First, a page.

Monday, July 25, 2011

H. Frederick Dylla Director's Matters

Guest column by James Wonder, Director, Emerging Technology

Technology, changing our lives and our business 

Practically everything we do today is infused with some form of information technology. Computers are in our pockets with smart phones, our televisions are "internet devices" (not just receivers), our cars are fully computerized, and even our kitchen appliances are starting to become "smart." If I could only drive as smartly…. Last week I got a speeding ticket from a very nice Delaware state trooper. But, thanks to technology, less than 30 minutes after I received the ticket, I paid it online.

Technology has drastically changed the way that companies do business; many large corporations that were slow or reluctant to adapt are no longer in existence. To remain viable, companies need to embrace new technology, use it where and when appropriate, and always look toward what disruptive forces are on the horizon. Take my speeding ticket, for example. Previously, issuing a ticket would spark a huge paper trail, including filing and cashing the check that I sent in. Here, everything was done from the cruiser, and I paid the fine a half hour later. Delaware is embracing new technology in its business model and, I don’t hesitate to guess, is more cost effective because of it.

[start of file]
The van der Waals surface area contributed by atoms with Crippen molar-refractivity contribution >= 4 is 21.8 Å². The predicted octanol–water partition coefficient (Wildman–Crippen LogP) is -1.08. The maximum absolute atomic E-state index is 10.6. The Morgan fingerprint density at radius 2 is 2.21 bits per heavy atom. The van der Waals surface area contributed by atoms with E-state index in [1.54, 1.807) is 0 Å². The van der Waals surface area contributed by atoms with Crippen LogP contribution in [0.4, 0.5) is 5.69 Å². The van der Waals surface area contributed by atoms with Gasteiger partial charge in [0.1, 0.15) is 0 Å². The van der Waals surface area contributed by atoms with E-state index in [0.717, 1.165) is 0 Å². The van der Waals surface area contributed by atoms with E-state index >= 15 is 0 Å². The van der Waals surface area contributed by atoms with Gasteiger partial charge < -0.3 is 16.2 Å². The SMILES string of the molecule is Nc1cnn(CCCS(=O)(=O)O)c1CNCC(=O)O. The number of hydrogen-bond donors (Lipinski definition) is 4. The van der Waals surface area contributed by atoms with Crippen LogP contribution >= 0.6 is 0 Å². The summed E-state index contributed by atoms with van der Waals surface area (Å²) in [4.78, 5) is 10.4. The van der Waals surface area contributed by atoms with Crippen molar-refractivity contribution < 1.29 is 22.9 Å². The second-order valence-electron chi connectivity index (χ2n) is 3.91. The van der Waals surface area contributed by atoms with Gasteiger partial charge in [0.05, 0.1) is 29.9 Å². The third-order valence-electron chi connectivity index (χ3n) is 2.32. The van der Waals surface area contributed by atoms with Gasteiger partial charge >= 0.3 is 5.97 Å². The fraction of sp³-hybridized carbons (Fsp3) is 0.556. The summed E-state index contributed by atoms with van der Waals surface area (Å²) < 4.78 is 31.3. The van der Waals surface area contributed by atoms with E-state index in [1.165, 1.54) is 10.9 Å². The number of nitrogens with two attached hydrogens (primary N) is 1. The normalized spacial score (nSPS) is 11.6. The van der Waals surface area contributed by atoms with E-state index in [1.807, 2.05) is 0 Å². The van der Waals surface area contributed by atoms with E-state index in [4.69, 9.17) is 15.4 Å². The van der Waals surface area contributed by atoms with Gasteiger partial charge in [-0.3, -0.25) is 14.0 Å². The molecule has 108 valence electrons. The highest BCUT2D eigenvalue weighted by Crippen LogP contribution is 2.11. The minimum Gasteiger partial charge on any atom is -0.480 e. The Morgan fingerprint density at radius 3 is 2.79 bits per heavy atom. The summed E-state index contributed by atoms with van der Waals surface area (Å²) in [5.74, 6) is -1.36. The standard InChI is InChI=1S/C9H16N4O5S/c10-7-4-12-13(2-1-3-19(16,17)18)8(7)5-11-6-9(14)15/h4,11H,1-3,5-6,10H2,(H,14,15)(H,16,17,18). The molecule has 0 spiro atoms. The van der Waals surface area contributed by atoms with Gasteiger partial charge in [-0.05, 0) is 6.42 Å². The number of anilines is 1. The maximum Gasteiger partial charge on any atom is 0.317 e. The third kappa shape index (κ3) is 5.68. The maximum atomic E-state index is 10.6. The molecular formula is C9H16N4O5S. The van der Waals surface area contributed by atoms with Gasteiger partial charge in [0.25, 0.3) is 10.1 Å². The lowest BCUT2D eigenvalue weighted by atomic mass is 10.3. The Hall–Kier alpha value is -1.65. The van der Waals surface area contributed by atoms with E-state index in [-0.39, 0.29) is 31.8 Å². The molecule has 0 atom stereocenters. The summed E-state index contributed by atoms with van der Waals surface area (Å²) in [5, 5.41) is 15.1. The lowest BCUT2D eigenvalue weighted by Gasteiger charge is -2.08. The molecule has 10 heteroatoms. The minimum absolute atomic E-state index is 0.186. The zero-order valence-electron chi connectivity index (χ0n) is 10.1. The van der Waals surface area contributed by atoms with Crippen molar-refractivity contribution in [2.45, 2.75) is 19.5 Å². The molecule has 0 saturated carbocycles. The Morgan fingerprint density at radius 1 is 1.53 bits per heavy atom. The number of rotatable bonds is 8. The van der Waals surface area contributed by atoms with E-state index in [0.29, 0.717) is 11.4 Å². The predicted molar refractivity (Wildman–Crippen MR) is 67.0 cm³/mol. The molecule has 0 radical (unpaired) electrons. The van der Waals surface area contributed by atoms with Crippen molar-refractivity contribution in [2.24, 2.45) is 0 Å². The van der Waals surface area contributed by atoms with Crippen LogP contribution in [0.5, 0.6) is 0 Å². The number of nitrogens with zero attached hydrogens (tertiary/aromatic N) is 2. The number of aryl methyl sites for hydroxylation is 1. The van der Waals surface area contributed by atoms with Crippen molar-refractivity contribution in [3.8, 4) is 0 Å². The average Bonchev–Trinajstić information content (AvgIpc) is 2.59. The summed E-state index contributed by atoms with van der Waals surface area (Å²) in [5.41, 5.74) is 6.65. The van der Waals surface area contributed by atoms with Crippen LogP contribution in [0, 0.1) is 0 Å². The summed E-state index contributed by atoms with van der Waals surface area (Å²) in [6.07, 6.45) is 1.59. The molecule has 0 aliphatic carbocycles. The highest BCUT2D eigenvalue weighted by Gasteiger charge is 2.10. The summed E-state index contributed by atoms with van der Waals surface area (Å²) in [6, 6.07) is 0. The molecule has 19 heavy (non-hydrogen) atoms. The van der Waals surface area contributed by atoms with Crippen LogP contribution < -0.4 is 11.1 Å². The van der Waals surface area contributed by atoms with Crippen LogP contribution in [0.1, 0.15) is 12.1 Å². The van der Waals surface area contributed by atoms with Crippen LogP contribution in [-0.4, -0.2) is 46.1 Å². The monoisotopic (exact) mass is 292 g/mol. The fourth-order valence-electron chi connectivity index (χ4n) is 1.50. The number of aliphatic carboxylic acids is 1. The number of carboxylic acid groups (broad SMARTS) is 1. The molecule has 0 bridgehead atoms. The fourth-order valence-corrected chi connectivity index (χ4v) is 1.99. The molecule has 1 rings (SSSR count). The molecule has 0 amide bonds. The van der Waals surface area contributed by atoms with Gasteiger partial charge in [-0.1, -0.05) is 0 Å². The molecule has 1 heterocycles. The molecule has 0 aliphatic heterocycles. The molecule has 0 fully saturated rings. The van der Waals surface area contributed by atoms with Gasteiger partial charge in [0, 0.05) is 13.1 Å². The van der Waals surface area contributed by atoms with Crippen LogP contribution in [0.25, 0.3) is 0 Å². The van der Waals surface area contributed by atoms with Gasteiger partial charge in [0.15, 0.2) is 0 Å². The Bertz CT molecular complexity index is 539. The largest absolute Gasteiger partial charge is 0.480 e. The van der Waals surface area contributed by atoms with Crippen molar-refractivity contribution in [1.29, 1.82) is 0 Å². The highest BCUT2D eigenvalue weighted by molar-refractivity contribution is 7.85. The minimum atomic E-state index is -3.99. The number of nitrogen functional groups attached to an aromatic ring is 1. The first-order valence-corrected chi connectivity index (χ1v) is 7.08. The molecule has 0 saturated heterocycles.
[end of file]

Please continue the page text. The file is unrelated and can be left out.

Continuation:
So how are we keeping up with new technology at AIP? Fred Dylla’s column of May 9 addressed AIP’s mobile initiatives—AIP now offers mobile web views of all of our journals as well as three iPhone/iPad applications for our journals and peer review. We have created an AIP Labs site to showcase new and exciting technology we are working with. Several staff members tweet on a regular basis and are using Facebook to disseminate information about new and interesting articles, programs, and areas of science. We are also looking forward to integrating into our publishing workflow a new content management vendor that will allow us to more flexibly publish, index, and reutilize our content.